However, ban or no ban, Pakistan can find its way to the “interior” of the “Hindu India” and get away scot-free for its acts of omission and commission through its media, its biased anti-minority higher judiciary and the army of Islamabad which the Pakistanis consider it to be the army of Islam!

One pities the psychic disorder of the Pakistani ruling class which is not its own creation. It has been in the genes of the “ruling class” of South Asia through the ages. One can get an idea of the Pakistani psyche in general and read the mind of Muslims in particular from the following speech of a liberal Muslim leader (Mr R.M.Sayani) in his presidential address at the 12th Indian National Congress held in Calcutta in 1896: “Before the advent of British in India, the Mussulmans were the rulers of the country. The Mussulmans had, therefore, all the advantages appertaining to the ruling class. The sovereign and the chiefs were their co-religionists, and so were the great landlords and the great. The court language was their own. Every place of trust and responsibility or carrying influence and high emoluments was by birth theirs. The Hindus holders of position were the tenants-at-will of the Mussulmans. The Hindus stood in awe of them. Enjoyment and influence and all the good things of the world were theirs. By a stroke of misfortune, the Mussulmans had to abdicate their position and descend to the level of their Hindu fellow-countrymen. The Hindus who had before stood in awe of their Mussulman masters were thus raised a step by the fall of their said masters, and with their former awe dropped their courtesy also.

“But the Mussulmans were not in a mood to learn anything that required hard work and application, especially as they had to work harder than their former subjects, the Hindus. Moreover, they resented competing with the Hindus, whom they had till recently regarded as their inferiors. The Hindus, from a subservient state, came into the lands, offices and other worldly advantages of their former masters. Their exultation knew no bounds, and they trod upon the heels of their former masters. The Mussaulmans would have nothing to do with anything in which they might have to come into contact with the Hindus. The fall of their former greatness rankled in their hearts.”

Having successfully regained the status of the “Muslim ruling class of Pakistan”, in 1947 which they had “lost to the British in 1857”, the Pakistanis just cannot forget that their predecessors (even if not necessarily bound by blood) were the minority ruling class over a vast majority of non-Muslim people which, at its peak, stretched from the Hindukush to Chittagong and Kashmir to Cauvery. Hence, “once a ruler, always a ruler” is the attitude. And that is the problem. The Pakistanis, thus, given a chance, would like to get as much and as many of their co-religionists as possible under a single religious umbrella to spread the mantra of its rule over India. Unfortunately, some Indians of “civil society” have decided to look the other way to avoid the issue thereby abdicating their duty and responsibility to protect and preserve freedom. That is the “wonder that is India”!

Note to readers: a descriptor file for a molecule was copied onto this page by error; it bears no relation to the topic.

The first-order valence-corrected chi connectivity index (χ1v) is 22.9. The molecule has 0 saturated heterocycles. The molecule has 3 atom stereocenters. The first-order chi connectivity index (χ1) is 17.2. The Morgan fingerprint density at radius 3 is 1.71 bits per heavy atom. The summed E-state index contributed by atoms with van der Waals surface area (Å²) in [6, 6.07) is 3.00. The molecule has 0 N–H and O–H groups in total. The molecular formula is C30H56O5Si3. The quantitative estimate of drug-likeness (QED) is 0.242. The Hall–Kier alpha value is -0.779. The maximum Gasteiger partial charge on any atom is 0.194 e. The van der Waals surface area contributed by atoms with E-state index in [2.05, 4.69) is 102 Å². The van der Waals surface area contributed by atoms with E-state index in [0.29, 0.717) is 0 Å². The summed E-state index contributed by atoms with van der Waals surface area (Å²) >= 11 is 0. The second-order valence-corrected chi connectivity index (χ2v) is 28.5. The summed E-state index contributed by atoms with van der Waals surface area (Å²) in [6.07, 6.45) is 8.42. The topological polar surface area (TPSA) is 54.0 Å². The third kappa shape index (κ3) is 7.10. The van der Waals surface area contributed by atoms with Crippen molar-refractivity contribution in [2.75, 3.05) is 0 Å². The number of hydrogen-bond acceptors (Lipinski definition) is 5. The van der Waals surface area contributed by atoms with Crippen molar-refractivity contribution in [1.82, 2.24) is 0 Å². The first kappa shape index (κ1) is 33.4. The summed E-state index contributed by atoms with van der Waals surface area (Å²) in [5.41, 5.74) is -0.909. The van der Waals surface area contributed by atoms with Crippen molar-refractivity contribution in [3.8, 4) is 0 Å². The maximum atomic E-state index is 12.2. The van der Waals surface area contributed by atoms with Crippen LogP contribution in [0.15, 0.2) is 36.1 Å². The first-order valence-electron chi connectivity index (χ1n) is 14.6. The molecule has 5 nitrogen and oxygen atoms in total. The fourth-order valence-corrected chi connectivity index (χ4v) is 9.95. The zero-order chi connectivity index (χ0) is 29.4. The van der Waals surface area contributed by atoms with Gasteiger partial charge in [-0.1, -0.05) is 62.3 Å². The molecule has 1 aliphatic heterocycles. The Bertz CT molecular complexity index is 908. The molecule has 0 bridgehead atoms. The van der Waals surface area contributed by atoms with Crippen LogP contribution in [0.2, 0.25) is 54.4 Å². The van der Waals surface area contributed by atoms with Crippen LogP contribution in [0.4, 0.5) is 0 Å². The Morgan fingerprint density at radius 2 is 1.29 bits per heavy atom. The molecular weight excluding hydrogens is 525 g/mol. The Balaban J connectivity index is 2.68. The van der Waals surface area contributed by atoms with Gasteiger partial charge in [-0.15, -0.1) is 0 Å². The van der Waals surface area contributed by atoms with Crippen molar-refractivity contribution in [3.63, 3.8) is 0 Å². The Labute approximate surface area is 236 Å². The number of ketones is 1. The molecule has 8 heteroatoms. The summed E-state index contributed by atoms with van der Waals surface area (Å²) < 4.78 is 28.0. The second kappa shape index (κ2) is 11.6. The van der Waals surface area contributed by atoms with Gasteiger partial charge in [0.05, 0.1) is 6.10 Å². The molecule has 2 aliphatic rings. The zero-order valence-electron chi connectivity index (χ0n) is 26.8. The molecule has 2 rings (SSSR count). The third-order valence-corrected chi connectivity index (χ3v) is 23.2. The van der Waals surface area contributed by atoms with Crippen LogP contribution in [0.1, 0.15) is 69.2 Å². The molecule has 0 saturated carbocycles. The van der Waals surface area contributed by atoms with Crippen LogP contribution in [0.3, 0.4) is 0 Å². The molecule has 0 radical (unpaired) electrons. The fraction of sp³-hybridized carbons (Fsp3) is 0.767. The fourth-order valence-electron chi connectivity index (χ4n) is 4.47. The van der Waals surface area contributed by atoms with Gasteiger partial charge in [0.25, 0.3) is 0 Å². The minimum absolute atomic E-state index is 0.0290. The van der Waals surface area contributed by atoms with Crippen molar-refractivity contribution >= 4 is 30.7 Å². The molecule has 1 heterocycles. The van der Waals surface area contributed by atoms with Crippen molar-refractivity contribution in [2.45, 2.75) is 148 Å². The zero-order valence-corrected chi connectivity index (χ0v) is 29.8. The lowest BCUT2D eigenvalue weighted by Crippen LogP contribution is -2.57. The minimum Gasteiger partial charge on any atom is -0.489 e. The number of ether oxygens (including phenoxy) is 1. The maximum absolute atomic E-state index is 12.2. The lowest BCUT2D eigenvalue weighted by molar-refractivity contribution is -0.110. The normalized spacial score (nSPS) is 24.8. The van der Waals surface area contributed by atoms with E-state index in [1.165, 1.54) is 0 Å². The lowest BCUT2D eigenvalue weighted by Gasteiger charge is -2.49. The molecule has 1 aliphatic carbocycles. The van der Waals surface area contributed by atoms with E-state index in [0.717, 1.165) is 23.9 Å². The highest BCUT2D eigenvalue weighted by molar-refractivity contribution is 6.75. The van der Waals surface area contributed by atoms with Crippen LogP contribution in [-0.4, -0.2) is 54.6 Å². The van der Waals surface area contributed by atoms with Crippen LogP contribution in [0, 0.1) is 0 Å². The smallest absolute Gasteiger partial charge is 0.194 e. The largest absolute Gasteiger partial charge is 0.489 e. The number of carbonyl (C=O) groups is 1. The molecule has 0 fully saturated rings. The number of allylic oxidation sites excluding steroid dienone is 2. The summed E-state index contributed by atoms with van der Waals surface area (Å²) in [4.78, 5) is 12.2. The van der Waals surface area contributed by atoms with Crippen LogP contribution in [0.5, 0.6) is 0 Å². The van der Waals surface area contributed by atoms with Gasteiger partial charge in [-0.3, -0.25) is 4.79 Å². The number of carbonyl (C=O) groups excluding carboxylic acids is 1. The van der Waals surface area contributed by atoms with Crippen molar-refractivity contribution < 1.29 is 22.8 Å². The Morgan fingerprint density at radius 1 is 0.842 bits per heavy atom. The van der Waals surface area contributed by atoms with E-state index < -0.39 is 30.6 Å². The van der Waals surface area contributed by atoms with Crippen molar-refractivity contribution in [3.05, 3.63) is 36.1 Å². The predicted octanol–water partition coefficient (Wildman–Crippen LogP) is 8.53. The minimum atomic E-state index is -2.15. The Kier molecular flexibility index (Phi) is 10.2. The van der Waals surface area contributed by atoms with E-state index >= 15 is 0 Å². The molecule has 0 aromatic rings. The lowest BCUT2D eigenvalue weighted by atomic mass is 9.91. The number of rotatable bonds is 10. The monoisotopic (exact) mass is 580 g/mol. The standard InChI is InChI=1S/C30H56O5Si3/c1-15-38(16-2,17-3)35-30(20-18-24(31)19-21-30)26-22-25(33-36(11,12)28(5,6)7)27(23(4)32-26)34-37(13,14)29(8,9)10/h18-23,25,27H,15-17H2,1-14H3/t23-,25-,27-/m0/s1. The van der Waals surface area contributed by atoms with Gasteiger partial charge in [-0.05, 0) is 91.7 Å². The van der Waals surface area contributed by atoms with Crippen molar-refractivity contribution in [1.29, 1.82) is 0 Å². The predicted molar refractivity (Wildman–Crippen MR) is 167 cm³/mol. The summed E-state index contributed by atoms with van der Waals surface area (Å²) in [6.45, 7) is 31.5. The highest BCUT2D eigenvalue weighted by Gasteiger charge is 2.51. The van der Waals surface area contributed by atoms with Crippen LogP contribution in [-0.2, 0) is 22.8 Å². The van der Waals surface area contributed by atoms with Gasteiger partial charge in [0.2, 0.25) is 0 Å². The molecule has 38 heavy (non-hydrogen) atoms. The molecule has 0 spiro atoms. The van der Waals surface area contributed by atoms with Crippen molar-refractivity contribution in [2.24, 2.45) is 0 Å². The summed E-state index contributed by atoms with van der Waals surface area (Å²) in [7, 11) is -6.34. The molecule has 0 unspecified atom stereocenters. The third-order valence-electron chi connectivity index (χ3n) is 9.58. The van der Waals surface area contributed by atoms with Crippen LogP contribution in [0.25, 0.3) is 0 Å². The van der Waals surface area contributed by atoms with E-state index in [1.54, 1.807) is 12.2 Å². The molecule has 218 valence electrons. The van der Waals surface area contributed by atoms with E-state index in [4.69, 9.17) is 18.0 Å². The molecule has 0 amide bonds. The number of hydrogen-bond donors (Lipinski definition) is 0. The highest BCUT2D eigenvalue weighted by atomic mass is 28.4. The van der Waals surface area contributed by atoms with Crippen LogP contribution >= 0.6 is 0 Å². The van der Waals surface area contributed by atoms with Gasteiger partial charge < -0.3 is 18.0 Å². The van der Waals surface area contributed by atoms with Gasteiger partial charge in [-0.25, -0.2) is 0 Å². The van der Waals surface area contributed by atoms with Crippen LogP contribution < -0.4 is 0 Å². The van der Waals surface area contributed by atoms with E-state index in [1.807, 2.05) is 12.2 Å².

*The writer is an alumnus of the National Defence College of India and a member of International Institute for Strategic Studies, London

Courtesy : The Statesman||Mr. ABHIJIT BHATTACHARYYA||International Institute for Strategic Studies, London.

41 Pakistanis Killed, 64 Injured in Twin Blasts in Kohat

April 22, 2010

Local residents survey the damages of the police station after the suicide bombing in Kohat on Sunday, April 18, 2010. – Photo by AP.

Death toll from NW Pakistan blasts rises to 41

ISLAMABAD, April 17, 2010 (Xinhua) —

At least 41 people were killed in twin bomb blasts at an Internally Displaced Persons’ camp in Kohat in northwestern Pakistan on Saturday, officials said.

Local officials told Xinhua that the death toll could rise as more than a dozen of the rest 64 injured people are in critical condition.

Earlier in the day a bomb went off at the registration point and the second blast occurred ten minutes later when people rushed to the scene to rescue.

The blasts took place when food relief were being distributed to the displaced people who fled from a military operation in Orakzai tribal region, police said.

Gunshots were heard soon after the blasts, witnesses said.

Pakistani police commandos and people gather near the shoes and clothing of victims at the site of suicide bombing in Kacha Puka area near Kohat.—AP

The private channel SAMAA TV lost its correspondent Azmat Ali Khan in the explosions.

No group claimed responsibility for the attacks but Taliban are blamed for such attacks.